• None.

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Ten day challenge day 7: tools of the trade

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Today’s prompt:

Post a techie-type blog previewing the software or technical tools you use for writing – don’t forget about your organisation approach, backups of your files, and reference tools etc. If you have lots, choose one tool you can’t live without, and profile that. Don’t forget links, and screenshots.

The more I write, the more I find the whiz-bang techno tools less useful. While they might be helpful for some writers, to me they always have that whiff of “magic bullet/secret handshake” about them (not that you can smell either of those things). What I mean is this: It’s that promise that if only you use this software/method/whatever, then–and only then–will you achieve your publishing dreams.

But the more I write, the more I find I simply need this:

Paper and pen–cat optional, but highly recommended.

That would be paper and pen, word processor when I can’t keep up with my thoughts. That being said, I am not averse to technology when it comes to writing and submitting. Tools I use:


Love, love Dropbox. File backup, file access, file sharing.


I know a great many writers were upset when Duotrope went to a pay-model (you know, in order to stay in business, pay their staff, minor things like that). I decided that it provides more than enough services to be worth the subscription fee.


I don’t have a link to this one since this is something you’ll need to play around with, and what you end up choosing (if you do) depends on the OS/software/technology you have. But! I highly recommend some sort of text-to-speech program, either on an e-reader, your PC, or both.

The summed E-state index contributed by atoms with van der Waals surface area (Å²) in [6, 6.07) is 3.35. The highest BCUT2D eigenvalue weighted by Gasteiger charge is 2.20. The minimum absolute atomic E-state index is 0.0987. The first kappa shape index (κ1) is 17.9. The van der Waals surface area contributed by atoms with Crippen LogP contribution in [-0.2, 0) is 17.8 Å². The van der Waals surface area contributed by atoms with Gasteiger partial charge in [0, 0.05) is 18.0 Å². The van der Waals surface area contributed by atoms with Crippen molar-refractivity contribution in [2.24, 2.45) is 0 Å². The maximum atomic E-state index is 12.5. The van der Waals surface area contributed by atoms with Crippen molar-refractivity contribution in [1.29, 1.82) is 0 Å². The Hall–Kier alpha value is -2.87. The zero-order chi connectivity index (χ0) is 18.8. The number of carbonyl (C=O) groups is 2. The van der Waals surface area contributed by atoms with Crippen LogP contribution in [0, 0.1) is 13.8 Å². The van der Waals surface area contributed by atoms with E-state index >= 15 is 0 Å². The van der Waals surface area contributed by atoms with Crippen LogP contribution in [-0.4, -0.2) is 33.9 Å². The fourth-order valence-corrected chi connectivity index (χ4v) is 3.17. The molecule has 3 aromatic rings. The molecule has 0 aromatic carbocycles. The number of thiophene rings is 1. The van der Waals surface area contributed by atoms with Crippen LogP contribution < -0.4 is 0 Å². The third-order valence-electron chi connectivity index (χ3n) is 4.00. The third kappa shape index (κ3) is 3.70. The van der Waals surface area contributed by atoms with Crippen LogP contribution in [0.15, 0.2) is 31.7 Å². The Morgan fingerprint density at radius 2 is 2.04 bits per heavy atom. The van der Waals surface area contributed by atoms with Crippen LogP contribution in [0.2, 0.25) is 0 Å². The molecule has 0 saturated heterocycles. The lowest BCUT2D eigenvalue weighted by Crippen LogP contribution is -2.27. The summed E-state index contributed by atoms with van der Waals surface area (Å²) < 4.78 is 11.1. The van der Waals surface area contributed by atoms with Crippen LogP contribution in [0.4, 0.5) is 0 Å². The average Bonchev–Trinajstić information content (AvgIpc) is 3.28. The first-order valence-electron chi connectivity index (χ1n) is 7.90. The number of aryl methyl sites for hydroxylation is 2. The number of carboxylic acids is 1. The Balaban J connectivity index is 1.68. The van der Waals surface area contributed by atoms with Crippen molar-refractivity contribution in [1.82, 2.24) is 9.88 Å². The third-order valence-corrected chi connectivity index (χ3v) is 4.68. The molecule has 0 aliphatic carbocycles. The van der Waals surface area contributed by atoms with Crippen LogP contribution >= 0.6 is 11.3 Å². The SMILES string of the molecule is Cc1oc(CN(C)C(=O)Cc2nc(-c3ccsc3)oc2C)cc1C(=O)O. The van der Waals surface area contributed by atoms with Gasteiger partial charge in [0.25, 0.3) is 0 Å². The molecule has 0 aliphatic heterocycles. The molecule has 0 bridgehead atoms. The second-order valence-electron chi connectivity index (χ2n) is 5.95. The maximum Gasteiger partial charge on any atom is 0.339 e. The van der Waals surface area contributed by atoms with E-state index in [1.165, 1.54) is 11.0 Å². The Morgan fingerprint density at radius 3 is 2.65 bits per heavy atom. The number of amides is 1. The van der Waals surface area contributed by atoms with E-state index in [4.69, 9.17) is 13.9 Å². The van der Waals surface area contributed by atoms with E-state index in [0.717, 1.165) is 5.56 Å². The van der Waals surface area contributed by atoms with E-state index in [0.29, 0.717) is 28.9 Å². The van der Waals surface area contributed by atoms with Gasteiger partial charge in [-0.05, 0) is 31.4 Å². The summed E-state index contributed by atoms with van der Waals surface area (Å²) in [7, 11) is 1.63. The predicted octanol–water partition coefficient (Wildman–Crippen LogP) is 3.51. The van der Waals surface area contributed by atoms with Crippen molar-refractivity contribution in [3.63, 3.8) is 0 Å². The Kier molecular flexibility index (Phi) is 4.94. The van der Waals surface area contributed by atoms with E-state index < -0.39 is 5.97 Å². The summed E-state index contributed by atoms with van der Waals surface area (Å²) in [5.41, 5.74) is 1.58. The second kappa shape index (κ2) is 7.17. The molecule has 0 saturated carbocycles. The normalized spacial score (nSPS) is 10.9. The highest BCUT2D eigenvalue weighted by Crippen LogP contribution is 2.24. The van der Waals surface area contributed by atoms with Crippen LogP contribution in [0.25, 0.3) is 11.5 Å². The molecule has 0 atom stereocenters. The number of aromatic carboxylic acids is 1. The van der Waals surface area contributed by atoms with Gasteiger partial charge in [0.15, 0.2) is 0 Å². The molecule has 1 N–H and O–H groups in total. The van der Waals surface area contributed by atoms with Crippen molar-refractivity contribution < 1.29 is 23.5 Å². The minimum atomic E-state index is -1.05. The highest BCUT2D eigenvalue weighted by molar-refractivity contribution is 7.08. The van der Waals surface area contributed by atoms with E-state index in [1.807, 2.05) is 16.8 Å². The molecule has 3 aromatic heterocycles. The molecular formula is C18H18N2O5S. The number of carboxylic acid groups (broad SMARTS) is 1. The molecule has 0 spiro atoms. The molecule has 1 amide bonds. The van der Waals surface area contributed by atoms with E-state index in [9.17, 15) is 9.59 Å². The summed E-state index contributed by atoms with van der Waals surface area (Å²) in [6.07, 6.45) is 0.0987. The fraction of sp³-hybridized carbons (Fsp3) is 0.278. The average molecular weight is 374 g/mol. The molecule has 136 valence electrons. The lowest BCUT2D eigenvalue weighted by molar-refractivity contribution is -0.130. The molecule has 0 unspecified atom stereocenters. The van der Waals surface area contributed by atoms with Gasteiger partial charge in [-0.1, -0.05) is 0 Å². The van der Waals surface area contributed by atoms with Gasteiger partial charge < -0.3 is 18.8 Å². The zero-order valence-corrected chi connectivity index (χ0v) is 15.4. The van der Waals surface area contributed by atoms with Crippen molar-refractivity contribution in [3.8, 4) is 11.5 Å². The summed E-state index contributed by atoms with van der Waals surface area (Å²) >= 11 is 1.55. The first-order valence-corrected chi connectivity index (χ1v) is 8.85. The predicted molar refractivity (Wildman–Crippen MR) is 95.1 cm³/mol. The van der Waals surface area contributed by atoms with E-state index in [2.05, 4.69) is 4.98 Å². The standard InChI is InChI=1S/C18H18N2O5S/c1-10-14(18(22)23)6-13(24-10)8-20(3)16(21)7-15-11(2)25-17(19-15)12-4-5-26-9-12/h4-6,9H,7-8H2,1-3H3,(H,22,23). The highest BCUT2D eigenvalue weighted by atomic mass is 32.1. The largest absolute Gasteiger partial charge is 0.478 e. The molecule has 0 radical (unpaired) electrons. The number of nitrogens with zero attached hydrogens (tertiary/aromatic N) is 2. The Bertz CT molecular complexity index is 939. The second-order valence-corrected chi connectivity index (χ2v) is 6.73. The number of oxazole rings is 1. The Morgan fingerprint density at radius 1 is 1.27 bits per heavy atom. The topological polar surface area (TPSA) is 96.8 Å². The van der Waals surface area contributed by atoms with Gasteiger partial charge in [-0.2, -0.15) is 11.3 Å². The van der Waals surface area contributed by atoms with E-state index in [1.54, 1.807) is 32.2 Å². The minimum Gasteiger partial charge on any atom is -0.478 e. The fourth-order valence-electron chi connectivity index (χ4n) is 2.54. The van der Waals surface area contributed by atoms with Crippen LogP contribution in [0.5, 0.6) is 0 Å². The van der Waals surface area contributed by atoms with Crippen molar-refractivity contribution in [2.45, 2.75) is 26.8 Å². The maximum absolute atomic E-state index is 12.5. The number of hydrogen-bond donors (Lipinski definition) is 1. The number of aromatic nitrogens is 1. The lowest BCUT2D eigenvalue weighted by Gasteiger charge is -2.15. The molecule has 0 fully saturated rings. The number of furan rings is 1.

This is how I proof stories and queries and such that I send out. True, you won’t hear the difference between there and their, but did you leave the “l” out of public? You’ll hear that. Worth the price right there.


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Ten day challenge day 6: come on, everybody, do your exercise

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Today’s prompt:

Share a personal interest or hobby that you have aside from writing – how has this inspired and impacted your writing? Required: at least one photo!

I’m fairly certain the photo is meant to highlight my wonderfully creative hobby that I have in addition to writing. Alas. I have no such thing, at least nothing worth taking a picture of. Instead, I have this:

Exercise cat says no pain, no gain.

Yep. Exercise. I work out every single morning, even when I’m sick (because generally I don’t realize I’m sick until after I exercise). How does it inform my writing? Let me count the ways:

  • That initial tug of resistance. It lasts for all of five minutes.